writing fundraising letters

Are you charged with writing the fundraising appeals for your nonprofit? If so, you’ll want to read our tips for better writing effective fundraising letters. At Allegiance Group + Pursuant, when we talk about fundraising writing, we focus primarily on direct mail and email appeals directed toward individual donors.

How often have you asked yourself, “How can my organization improve its fundraising campaign results?” One answer to this critical question is: Evaluate the strength of your appeal copy.

Six key components of an effective fundraising appeal

When evaluating your copy, remember these key components of a powerful, persuasive fundraising letter:

  1. Build a case for support
  2. Use an emotional and personal (one-on-one conversational) tone
  3. Write for the skimmer. Ask early in the appeal and repeat the ask multiple times.
  4. Urgency in your call to action
  5. Thank your donors
  6. “You” language makes the donor the hero

How to build your case in a fundraising letter

As you build your case for support, make sure you’re answering these three key questions:

  1. Why give?
  2. Why give now?
  3. What’s the consequence of not giving?

Of these three questions, “Why Give Now?” is the one that most organizations struggle with. They know there’s another campaign scheduled in a few months – maybe even sooner – and it’s often hard for them to verbalize why giving to this particular campaign is critical. But here’s the thing… your donors also know another campaign is coming sooner or later if your appeal doesn’t clearly state “why now,” it’s more likely to hit the trash or recycle bin. 

A professional copywriter can bring clarity if you need help answering these three questions. Our Allegiance copywriters will often interview clients to get to know them better and hone in on the case for giving.

Use fundraising language when asking for donations.

Being in the business of improving direct mail and email fundraising campaigns for nonprofits, as I am, you start to see patterns of success and failure. One of the most common mistakes I see when organizations write their own direct mail or email appeals is that they use Marketing Language rather than Fundraising Language. While the marketing and fundraising teams should work together towards a common goal, there are key differences in the language, voice, and content of their writing. Marketing language is inward or organizationally-focused while fundraising language is donor-focused or outward-focused.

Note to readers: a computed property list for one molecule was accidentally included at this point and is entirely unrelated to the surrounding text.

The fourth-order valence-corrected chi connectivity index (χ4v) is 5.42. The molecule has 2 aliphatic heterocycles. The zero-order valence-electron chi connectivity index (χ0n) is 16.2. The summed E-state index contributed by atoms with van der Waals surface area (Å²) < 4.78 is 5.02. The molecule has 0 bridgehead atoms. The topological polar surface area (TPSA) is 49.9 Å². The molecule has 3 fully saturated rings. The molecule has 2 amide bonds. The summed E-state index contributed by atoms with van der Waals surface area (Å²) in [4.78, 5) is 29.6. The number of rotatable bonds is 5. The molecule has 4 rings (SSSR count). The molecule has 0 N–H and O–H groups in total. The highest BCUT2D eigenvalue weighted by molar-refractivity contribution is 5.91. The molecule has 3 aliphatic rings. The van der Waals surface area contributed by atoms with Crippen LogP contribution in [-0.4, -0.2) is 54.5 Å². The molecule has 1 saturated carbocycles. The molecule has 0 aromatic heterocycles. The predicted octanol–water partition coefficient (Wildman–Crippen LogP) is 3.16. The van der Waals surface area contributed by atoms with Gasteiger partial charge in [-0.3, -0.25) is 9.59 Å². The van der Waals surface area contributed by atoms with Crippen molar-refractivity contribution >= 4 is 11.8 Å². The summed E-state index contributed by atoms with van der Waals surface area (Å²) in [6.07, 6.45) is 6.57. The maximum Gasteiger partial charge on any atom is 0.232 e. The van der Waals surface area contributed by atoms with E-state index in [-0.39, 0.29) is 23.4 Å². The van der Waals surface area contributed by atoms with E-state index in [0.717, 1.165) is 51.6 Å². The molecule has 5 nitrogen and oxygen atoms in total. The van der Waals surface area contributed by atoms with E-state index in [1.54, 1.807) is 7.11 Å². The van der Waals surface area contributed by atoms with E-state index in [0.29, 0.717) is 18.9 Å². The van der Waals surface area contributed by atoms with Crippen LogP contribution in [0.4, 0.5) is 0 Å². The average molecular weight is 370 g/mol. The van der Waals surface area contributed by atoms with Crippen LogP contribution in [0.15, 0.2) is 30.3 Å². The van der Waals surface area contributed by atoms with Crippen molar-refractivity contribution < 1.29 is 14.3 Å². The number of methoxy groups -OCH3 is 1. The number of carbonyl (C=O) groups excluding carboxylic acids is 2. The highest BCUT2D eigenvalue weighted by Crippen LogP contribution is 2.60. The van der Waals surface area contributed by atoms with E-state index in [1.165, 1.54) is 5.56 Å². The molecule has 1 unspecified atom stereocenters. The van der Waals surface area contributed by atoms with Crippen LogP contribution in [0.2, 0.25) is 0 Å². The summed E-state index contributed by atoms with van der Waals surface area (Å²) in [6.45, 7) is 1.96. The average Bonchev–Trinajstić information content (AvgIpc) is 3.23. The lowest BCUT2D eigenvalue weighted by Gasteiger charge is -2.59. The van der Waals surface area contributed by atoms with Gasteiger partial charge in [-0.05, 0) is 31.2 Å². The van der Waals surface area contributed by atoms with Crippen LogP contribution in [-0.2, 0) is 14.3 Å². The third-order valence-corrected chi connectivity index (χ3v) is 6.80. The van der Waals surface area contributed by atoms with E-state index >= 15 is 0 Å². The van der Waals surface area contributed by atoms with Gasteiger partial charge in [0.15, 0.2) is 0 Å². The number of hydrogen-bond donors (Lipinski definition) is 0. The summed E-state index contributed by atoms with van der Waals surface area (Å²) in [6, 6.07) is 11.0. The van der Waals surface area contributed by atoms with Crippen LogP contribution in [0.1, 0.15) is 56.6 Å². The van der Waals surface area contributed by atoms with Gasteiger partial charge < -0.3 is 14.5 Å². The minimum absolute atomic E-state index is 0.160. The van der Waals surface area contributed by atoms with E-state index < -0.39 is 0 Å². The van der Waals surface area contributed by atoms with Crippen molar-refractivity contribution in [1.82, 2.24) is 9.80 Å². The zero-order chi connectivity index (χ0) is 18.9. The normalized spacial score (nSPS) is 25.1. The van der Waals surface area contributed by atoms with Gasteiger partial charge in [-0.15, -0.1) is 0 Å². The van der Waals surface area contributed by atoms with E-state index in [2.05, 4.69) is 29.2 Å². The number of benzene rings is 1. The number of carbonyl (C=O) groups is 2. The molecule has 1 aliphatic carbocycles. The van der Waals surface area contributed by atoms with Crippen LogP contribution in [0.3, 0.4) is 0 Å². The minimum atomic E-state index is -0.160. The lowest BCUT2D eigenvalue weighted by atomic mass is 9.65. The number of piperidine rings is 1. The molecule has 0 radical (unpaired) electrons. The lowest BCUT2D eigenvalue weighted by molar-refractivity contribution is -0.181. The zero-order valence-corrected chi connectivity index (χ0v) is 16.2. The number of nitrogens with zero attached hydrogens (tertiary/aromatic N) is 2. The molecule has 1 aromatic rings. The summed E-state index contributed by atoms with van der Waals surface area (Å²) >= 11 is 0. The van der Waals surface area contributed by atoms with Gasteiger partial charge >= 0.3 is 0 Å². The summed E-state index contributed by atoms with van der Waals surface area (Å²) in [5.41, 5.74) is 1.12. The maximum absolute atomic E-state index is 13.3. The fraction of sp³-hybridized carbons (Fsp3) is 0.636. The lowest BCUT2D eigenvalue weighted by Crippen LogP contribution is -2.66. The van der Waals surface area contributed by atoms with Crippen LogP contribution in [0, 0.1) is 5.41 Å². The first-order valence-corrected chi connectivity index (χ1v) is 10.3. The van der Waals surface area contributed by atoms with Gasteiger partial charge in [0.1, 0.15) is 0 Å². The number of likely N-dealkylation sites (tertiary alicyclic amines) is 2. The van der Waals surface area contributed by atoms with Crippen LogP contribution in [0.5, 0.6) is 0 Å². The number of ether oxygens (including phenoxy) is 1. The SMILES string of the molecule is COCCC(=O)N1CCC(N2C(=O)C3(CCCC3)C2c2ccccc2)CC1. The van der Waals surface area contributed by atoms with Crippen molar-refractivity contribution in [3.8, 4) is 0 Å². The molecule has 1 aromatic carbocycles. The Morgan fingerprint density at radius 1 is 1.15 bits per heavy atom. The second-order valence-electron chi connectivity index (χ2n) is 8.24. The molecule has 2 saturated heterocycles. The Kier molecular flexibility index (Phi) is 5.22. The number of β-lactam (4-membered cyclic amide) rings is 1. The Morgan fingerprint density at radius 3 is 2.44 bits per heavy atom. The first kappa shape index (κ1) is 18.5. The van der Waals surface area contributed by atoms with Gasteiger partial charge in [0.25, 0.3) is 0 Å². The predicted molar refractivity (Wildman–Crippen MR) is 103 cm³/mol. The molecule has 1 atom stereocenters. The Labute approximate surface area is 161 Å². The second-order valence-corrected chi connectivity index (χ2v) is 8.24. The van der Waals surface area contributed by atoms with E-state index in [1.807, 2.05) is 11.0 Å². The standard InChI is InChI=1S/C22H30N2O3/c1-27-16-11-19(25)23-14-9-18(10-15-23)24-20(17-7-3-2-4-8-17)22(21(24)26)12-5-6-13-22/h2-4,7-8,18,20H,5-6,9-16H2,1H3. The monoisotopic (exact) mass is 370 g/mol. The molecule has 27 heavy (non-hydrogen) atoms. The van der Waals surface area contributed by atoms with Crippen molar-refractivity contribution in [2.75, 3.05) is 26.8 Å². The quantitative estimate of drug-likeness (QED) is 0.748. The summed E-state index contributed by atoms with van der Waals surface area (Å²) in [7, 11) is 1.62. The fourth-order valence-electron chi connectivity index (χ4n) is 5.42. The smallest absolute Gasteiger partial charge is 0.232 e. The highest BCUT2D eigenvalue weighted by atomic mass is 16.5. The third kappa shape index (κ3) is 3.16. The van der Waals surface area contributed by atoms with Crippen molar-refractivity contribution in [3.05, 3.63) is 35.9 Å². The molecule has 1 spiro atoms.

Marketing vs. Fundraising Communications

Don’t make the mistake of falling back on marketing language when you’re asking for money. You need to build a case for supporting your nonprofit. 

Marketing Communications

  • Institutional Voice
  • Brand Building
  • Informational
  • Not Time Sensitive
  • No Call to Action
  • One-to-Many Relationship
  • “We/Us” Language

Fundraising Communications

  • Personal Voice
  • Builds Case for Giving
  • Emotional
  • Urgent
  • Strong Case for Giving Repeated Often
  • One-to-One Relationship
  • “You” Language makes the Donor the Hero

Use story-telling to help connect the reader with the mission of your organization. Showing your mission in action by sharing one person or family’s story and how you helped them is much more powerful than impersonal facts and figures. People decide to give by listening to their hearts

How long should an appeal letter be?

When considering long vs. short giving appeals, “Write for the skimmer” is the best copywriting advice anyone can give you. 

Generally, a reader will look for their name, go straight to the P.S., jump up to the first paragraph, scan over what’s in bold and underlined (linked, if email), and then decide if they want to read the appeal from the beginning.

While most people spend 10-30 seconds with your appeal, others will read each word carefully. If you write for the skimmer and answer the three critical questions above when building your case for giving, the length of your appeal becomes much less important.

Writing email appeals vs. direct mail appeals.

A few key differences exist between a fundraising letter and an email appeal.

You may have noticed that your direct mail copy, when dropped into an email frame, looks like a wall of text. Emails must pack a punch in fewer words — only the essentials — to be effective. This is also a case for integrated – or coordinated mail and email appeals that tell the same story in multiple channels.

You can also use graphics, a pull quote, a testimonial, or a sidebar to help tell your story that is often skimmed on a mobile device while waiting for a cold brew.

Break up the text with a combination of donation buttons and links that go straight to the donation page. Make it easy for your prospect to be a hero today.

Ask a Professional

TheAllegiance Group + Pursuant understands how to translate your organization’s mission and your case for giving into powerful direct mail and email appeals directed toward individual donors.

We employ internal and external professional copywriters to ensure that your campaign copy is as strong as it can be and is written by an expert in your vertical – whether that be public media, food banks, arts and culture organizations, or those with a focus on societal benefit.

Connect with our direct mail fundraising experts, who’ll partner with you to make the world a better place.